Even the most liberal of observers could hardly claim that either country is a friend of the UK, so there must be a major question of security of supply; more than 50% of our gas is imported and our own natural reserves are now substantially depleted. As I remember well during the oil crisis of 1973, the OPEC countries increased the price of oil by 400% and the price of petrol at the pumps more than doubled within a few months.
It seems to me that natural gas may well be a strategic weapon of the future. Economies are based on the availability of electricity, and without gas to heat our homes and offices … True, there is a plan to phase out domestic heating with natural gas, and 30-40% of consumption is used for that purpose. I do wonder though at the reality and cost of replacing 22 million gas boilers over the next ten years. I suspect that, with a few exceptions, only new homes will be fitted with alternatives.
Nuclear power will not come to the rescue either. Hinkley Point C is enormously expensive although it is planned to provide 7 - 10% of our ‘current’ power needs, and there has been a shambles over financing and planning. Frustrations with financing have caused Hitachi to pull out of two new UK nuclear projects in the last few months. It is tragic that the UK, which produced the world’s very first commercial nuclear-powered electricity generation, is now not only dependent on imported technology, but seems unwilling to pay for it. And there is always the problem of security against hostile action. In these days of state-sponsored terrorism, anything is possible. A single, well-placed, air to ground missile could easily take a nuclear power plant off line for months, years, or for ever. Not even a missile would be needed. Remembering Chernobyl, what manager would risk operating a nuclear plant that had been damaged, no matter how slightly.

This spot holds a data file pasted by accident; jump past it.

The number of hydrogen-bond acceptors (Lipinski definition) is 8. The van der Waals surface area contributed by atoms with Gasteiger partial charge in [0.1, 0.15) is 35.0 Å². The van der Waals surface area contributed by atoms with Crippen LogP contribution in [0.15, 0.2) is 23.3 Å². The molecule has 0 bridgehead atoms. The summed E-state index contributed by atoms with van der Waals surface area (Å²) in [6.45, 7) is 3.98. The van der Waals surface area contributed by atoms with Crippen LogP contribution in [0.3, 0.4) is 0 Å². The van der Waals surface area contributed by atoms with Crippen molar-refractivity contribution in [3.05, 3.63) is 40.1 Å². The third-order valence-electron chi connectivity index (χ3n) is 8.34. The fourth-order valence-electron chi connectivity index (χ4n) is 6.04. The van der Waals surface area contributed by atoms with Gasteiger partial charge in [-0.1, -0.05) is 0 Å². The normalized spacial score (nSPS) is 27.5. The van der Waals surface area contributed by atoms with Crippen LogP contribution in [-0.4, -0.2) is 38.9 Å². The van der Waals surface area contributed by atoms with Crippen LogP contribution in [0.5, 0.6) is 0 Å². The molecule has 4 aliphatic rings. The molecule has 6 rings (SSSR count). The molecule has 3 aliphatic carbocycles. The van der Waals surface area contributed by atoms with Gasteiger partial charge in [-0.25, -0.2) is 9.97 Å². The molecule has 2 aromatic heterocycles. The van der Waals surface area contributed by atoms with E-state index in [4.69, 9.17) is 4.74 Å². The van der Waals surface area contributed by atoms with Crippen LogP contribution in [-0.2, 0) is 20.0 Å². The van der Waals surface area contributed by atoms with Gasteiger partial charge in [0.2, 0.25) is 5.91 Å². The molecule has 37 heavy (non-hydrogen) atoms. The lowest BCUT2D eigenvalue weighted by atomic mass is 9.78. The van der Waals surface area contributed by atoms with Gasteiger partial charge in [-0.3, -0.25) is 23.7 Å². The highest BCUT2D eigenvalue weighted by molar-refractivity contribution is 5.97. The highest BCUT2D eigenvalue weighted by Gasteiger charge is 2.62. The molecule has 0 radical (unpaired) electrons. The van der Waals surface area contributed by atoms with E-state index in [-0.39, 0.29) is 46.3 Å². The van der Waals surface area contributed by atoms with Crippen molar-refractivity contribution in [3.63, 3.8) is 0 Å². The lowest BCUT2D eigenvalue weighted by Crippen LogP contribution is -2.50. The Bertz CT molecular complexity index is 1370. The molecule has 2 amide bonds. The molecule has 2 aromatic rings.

There is one more problem for future electricity generation that I suspect might be the elephant in the room. Within ten years no new petrol or diesel cars will be sold in the UK. All those new electric cars and other vehicles will need electricity. Apparently there are now in excess of 40 million cars, vans, busses, and lorries on UK roads. That is potentially a lot of extra electrical power needed in coming years.